The recommended dosage of Naltrexone can vary depending on specific circumstances. However, a common starting point for oral Naltrexone is 50 mg per day. Patients may take oral Naltrexone once a day, with or without food. Meanwhile, healthcare providers administer the injectable form once every four weeks.

It’s essential to work closely with a healthcare professional when using Naltrexone. Regular monitoring and adjustments to the treatment plan may be necessary to ensure its effectiveness.

Is Naltrexone addictive?

Naltrexone is not addictive. The drug does not produce any pleasurable effects and doesn’t cause physical dependence or withdrawal symptoms. This also reduces the risk of naltrexone overdose.

Achieve long-term sobriety by taking the first step with HART.

Understanding potential risks and side effects is essential for anyone considering Naltrexone as part of their treatment plan. Call your doctor or report side effects immediately.

Naltrexone Side Effects

Common Side Effects

Side effects may include:

  • Nausea and vomiting
  • Dizziness
  • Headache
  • Painful joints
  • Flu symptoms
  • Insomnia
  • Decreased appetite
  • Toothache

Severe Side Effects

Serious or long-term side effects may include:

  • Pain or swelling at the injection site
  • Liver damage or hepatitis
  • Severe allergic reactions
  • Pneumonia
  • Depressed mood

Precautions and Drug Interactions

People should be aware of potential interactions and precautions when taking Naltrexone. This is important especially if they are using other drugs, including doses of opioids.

Certain medications may interact with Naltrexone, affecting its effectiveness or causing adverse reactions. Do not drink alcohol as well when taking the drug. Always inform your healthcare provider of all medications you are taking.

Can you overdose on Naltrexone?

Yes, it is possible to overdose on naltrexone, but it is very rare. However, naltrexone overdose may occur if someone takes a large dose or if they take the drug with other substances.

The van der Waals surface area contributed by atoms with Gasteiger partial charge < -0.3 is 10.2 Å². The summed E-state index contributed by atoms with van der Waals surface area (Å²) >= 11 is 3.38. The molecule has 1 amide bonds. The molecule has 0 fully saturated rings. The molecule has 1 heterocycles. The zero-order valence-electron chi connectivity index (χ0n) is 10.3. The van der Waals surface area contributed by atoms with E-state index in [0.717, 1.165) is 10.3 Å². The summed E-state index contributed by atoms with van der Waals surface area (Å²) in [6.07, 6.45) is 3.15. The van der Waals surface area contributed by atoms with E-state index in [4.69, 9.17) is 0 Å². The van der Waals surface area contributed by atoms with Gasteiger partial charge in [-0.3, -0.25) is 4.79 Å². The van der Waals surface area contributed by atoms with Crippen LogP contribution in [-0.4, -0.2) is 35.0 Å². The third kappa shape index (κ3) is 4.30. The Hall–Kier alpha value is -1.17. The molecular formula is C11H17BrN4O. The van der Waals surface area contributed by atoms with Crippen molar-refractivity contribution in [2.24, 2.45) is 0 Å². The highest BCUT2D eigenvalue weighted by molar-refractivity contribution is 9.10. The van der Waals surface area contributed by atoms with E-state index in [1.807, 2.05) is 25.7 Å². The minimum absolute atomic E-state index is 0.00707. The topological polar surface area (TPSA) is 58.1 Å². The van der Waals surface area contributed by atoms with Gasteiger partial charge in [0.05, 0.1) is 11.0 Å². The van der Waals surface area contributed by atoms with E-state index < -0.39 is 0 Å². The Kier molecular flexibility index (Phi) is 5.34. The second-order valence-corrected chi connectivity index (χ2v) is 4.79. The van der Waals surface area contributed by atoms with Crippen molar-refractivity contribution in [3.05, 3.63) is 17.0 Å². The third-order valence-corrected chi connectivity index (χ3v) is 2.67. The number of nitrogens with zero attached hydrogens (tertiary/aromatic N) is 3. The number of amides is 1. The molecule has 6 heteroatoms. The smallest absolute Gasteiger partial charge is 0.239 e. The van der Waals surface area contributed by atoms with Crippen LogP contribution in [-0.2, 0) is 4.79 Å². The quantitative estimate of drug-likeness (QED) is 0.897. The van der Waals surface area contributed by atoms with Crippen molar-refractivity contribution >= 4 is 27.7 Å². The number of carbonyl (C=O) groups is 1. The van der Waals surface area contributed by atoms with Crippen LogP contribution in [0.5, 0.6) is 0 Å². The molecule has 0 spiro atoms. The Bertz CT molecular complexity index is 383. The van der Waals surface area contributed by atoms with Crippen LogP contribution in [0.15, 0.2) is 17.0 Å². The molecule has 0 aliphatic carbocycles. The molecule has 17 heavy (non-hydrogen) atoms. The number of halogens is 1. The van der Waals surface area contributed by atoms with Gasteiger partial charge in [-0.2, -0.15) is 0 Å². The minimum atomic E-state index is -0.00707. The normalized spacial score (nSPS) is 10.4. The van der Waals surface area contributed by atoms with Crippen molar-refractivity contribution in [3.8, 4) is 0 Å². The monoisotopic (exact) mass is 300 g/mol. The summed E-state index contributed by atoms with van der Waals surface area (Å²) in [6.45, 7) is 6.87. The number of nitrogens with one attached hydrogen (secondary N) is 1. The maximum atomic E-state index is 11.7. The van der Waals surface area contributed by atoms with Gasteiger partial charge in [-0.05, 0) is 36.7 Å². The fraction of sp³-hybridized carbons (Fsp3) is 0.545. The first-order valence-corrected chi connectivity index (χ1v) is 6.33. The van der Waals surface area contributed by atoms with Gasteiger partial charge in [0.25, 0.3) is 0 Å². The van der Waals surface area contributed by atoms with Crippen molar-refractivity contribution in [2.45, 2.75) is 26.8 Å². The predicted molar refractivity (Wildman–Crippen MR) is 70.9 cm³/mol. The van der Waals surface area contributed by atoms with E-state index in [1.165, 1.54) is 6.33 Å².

Kick your addiction to the curb. Contact HART today.

People can compare Naltrexone with methadone and buprenorphine to make a smart choice for their addiction treatment. When choosing a treatment program, consider the following:

  • Type and severity of addiction
  • The person’s preference
  • Treatment goals

Naltrexone vs. Methadone and Buprenorphine

Naltrexone differs from methadone and buprenorphine , two other medications used in opioid addiction treatment. Unlike methadone and buprenorphine, which are themselves opioids, Naltrexone is non-addictive and does not lead to physical dependence.

Additionally, Naltrexone provides flexibility in treatment options. The extended-release injectable form ensures consistent dosage and reduces the risk of non-compliance, as well as clinic visits.

Combining Naltrexone with Therapy

Therapy plays a pivotal role in addressing the underlying psychological and emotional aspects of addiction. Cognitive-behavioral therapy (CBT), contingency management, and support groups can complement Naltrexone treatment and enhance the chances of long-term recovery.

Various treatment programs, such as inpatient or outpatient rehab, can administer Naltrexone treatment. The choice between these options depends on individual needs and preferences. Consult with your healthcare provider to determine the most suitable program.

At HART, our experienced healthcare professionals supervise treatment to ensure safe and effective administration. We also offer a comprehensive addiction treatment to address the psychological and emotional aspects of addiction. We focus on long-term recovery plans to offer young adults a better chance at achieving and maintaining sobriety.

Don’t let addiction hold you back any longer. Take that courageous step towards a healthier, happier future by seeking help at HART. Your journey to recovery begins here.

Regain control of your life. HART is here to help.